Drugs & Discrimination, Part III: Discrimination and criminalization in medical care for people with substance use disorders.

Michael AbramsBy Michael Abrams

Hali was one of millions of Americans who struggle with a substance use disorder. While pregnant, Hali was prescribed buprenorphine, a form of medication-assisted treatment for opioid use disorder and the standard of care for pregnant women with such addictions. Nevertheless, because the hospital tested Hali’s urine for drugs, and she tested positive for opioid use, Hali was arrested—six days after giving birth—for violating Alabama’s “chemical endangerment of a child” statute. The Washington Post reported her story, as reproduced here.

Hali was placed on a $10,000 cash bond, with her bail conditions including mandatory inpatient addiction treatment. Yet, she was told that a bed in an inpatient program would not be available for weeks. In the meantime, she was separated from her baby and her older daughter. Hali faced these punitive sanctions despite being on the established medical treatment for her addiction.

Many women like Hali—in need of reproductive healthcare while also having a substance use disorder—receive stigma and criminal sanction instead of medical care. As a result, pregnant women who use drugs avoid treatment, leading to worse healthcare outcomes.

Unfortunately, this is just one example of the many ways that people struggling with addiction face stigma in the healthcare system. Sean Fogler, a physician who is in recovery from a substance use disorder, writes:

In the very places that people with addictions hope to receive compassionate care, I have witnessed stigma unleash its power. . . People with addictions see this, know this, and choose to avoid us and the health care systems we work in. The stigma we deliver to people with addictions isn’t just a barrier to treatment, it also fuels the disease, continuing a deadly cycle.”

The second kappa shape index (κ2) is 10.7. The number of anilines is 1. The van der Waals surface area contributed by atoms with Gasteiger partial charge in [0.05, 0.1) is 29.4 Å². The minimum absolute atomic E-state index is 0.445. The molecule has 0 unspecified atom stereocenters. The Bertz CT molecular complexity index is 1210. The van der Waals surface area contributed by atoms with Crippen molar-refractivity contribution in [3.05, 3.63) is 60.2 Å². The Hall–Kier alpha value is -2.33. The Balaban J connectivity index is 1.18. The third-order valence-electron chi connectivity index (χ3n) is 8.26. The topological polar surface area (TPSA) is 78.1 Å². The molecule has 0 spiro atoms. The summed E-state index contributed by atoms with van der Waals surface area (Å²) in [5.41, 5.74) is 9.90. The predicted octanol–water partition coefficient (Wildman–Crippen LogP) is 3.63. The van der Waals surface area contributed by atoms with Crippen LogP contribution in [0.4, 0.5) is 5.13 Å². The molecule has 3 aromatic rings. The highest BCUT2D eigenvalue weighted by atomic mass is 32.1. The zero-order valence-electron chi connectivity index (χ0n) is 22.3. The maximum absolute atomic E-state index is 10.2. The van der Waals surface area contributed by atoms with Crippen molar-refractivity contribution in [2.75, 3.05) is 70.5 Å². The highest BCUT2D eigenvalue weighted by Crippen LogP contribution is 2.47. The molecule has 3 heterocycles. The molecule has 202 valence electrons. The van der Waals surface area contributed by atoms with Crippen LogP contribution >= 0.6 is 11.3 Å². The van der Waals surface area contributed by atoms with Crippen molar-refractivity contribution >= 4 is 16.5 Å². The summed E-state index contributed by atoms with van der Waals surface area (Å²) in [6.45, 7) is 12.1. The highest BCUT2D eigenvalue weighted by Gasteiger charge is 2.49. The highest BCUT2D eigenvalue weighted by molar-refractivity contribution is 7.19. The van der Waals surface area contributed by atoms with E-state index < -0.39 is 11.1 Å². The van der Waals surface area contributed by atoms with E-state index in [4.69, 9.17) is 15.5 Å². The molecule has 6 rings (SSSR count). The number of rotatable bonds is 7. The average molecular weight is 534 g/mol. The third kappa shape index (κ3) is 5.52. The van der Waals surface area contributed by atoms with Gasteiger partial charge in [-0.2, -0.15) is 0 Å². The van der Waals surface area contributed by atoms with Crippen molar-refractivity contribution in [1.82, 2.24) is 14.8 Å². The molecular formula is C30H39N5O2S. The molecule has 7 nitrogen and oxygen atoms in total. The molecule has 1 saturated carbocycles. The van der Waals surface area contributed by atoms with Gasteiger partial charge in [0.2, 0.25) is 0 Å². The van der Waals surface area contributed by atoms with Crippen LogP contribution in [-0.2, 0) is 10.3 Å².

Similarly, in a qualitative study of the experience of drug users in healthcare, one participant, Maria, responded to the stigma she has faced: “They look at us like junkies, but you know what? This junkie right here bleeds the way you bleed, have feeling the way you have feelings, . . . What’s the difference between your love and my love?”

In at least some cases, the law has answers for such inhumane mistreatment.

First, because a substance use disorder may be a disability protected by the Americans with Disabilities Act, the mistreatment that people with addiction face can amount to illegal discrimination.

For example, the Legal Action Center reports that hospital emergency departments often fail to adhere to evidence-based practices for responding to substance use-related medical emergencies. This includes failure to screen for and properly diagnose substance use disorders, failure to prescribe medication-assisted treatment for opioid use disorder, or failure to facilitate referrals to addiction treatment.

“Where the denial of any of these evidence-based practices is because of hospital personnel’s stereotypes and assumptions . . . rather than legitimate medical considerations, or where the hospital’s administrative methods have the effect or purpose of discriminating” against people with addiction, the failure may be “disparate treatment” discrimination under the ADA. Likewise, “[w]here the hospital denies a patient’s request for one or more of these evidence-based practices” without justification, the denial may violate the ADA as a failure to reasonably accommodate.